Suppose space is not a problem. What about capital?
Very easy answer to the original question: OIL
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Our fitter made a shaft seal out of a teflon bar on the lathe. It worked during the, at least, 5 months that I was watching it. Worth his weight in gold, that man.
I note some points to think about them.
But they must have the tools.
Many Thanks to everybody for the comments.
ok, I answered your questioneer.
I forgot to answer this one. 1 On board. As stated (under conditions) which would imply space permitting. I don’t think 3D could however be expected to print a replacement for everything on board.
A good shipowner employs good crew that can solve any problem
- How will this capability be used by the beancounters to increase profits and 2. What effect will whatever they come up with have on safety?
Anyone ever watch the movie “Das Boot” ? There is an interesting scene in it that illustrates these two notions.
In it a good crew overcomes the shortage of critical repair parts with creativity, while knowing that their lives depend on it.
In the scene the Captain speaks to himself: “you’ve got to have good men” !
Spoken just before this scene regarding his crew’s ability to do almost anything without essential repair materials the Reich Ministry deemed unnecessary for the Kriegmarine to provide the U Boats.
Captain: “you’ve got to have good men” !
On a yacht with diesel and fresh-water cooling - the exhaust mixing elbow. In Spain I returned to find my Yanmar elbow clogged with black coal-like junk. Hard as flint. I had a new ($75) cast iron elbow FedXed from Florida, ($150) where it got lost in customs. An arriving mate, a PhD chemist, said apple vinegar might work. We put it on the stove, dripped the vinegar ($1.50) into the black crud, and within 20 minutes the pipe was clean. My brand-new spare elbow was on the boat when I sold it.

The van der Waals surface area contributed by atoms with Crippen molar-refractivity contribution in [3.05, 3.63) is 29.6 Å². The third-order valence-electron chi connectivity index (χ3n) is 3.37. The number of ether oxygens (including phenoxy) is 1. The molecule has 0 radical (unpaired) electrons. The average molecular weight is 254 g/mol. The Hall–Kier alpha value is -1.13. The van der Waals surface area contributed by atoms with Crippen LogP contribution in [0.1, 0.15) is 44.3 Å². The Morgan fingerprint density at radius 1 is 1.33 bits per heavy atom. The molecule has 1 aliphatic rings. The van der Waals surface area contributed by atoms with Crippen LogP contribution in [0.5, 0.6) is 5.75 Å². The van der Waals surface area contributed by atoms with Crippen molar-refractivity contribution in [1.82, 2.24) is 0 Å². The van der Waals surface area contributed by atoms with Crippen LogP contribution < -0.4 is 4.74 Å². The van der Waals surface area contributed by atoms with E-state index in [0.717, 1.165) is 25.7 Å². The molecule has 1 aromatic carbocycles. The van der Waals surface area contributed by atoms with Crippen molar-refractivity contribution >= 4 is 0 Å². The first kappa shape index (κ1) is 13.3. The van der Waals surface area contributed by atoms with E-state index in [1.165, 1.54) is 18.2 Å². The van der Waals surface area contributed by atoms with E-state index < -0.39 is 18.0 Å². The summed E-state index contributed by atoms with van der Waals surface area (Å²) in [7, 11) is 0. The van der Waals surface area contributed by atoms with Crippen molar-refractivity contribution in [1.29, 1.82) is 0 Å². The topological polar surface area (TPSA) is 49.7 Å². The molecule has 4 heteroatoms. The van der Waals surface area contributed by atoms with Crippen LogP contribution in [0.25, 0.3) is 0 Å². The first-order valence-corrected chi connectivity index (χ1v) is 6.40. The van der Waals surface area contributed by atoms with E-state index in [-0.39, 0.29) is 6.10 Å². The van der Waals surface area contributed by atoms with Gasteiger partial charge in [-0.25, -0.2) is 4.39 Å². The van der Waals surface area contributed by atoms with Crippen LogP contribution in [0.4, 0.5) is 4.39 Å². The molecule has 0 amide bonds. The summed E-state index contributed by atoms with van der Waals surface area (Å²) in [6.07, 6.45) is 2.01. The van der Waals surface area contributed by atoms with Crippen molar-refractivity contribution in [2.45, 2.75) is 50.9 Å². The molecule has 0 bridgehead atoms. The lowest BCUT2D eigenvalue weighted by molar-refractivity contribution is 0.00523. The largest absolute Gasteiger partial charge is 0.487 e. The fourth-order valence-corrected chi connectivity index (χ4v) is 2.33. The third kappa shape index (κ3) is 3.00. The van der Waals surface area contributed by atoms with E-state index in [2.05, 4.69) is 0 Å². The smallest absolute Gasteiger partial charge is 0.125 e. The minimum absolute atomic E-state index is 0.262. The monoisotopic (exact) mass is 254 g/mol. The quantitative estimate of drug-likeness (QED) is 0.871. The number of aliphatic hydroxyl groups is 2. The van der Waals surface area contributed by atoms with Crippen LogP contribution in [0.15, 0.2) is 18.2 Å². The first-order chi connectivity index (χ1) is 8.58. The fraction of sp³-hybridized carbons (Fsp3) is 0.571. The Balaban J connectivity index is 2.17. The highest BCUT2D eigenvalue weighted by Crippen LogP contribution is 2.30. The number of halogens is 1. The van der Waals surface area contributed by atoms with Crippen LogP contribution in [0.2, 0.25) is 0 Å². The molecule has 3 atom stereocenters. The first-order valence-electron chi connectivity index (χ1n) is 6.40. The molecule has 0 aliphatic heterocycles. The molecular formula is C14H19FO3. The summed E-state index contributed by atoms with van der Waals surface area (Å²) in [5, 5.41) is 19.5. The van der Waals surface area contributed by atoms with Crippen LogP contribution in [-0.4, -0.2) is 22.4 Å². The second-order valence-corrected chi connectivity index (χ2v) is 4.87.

Anchor connecting links and chain binders. Do not buy these from China. The proof certificates aren’t worth the paper they’re printed on.
What else can we do when we do not have them in stock?
Similar vein, but not 3D printed. When working on inventory trying to keep all the odd shaped cat gaskets flat, I often thought a laser cutter or circuit machine and some Garlock with OEM files to ensure the right size would be pretty awsome.
With regard to thread title: Entry level mariners.
Laminated Object Manufacturing is one of the groups of 3d printing. With your thought you point out the principle of distributed manufacturing.
Can you mention the use of the tool? With 3d printing one can make items (including metallic) with moving parts.
Be careful with that advice, it might hurt someone. Sure, it might be a worthwhile interim measure if you fully understand the risk involved, but there’s a reason why none of the shops will do it for you where I come from: Sooner or later you thin out the engine side dividing wall so far that the seal fails and seawater enters the exhaust manifold, whereupon bad times ensue.
Mixing elbows are a consumable item and should be treated as such. Cleaning them out when they clog with corrosion is a bit like flipping a worn-out impeller; It’ll get you back up and running, but it sets you up for a world of hurt if you don’t follow up on it.
Sorry about straying so far OT, but I felt this needed pointing out.
Point taken. With a mistral forecast and a run from Valencia to Tunisia ahead, we took the quick fix. The spare arrived just before departure. The mistral caught up with us off Algeria, but that’s another story.
Yanmar elbows just beg for engine destruction following a water leak into the exhaust side. The design puts seawater above and inline with the exhaust inlet to the elbow, really stupid idea. A simple elbow that puts the water injection downstream and lower than any part of the gas path is so simple to do and would probably add $5 to the cost.
Zinc’s on the hull, zinc’s in the engine, cathodic protection is much cheaper when your zinc is the sacrificial metal rather than the hull or the engine.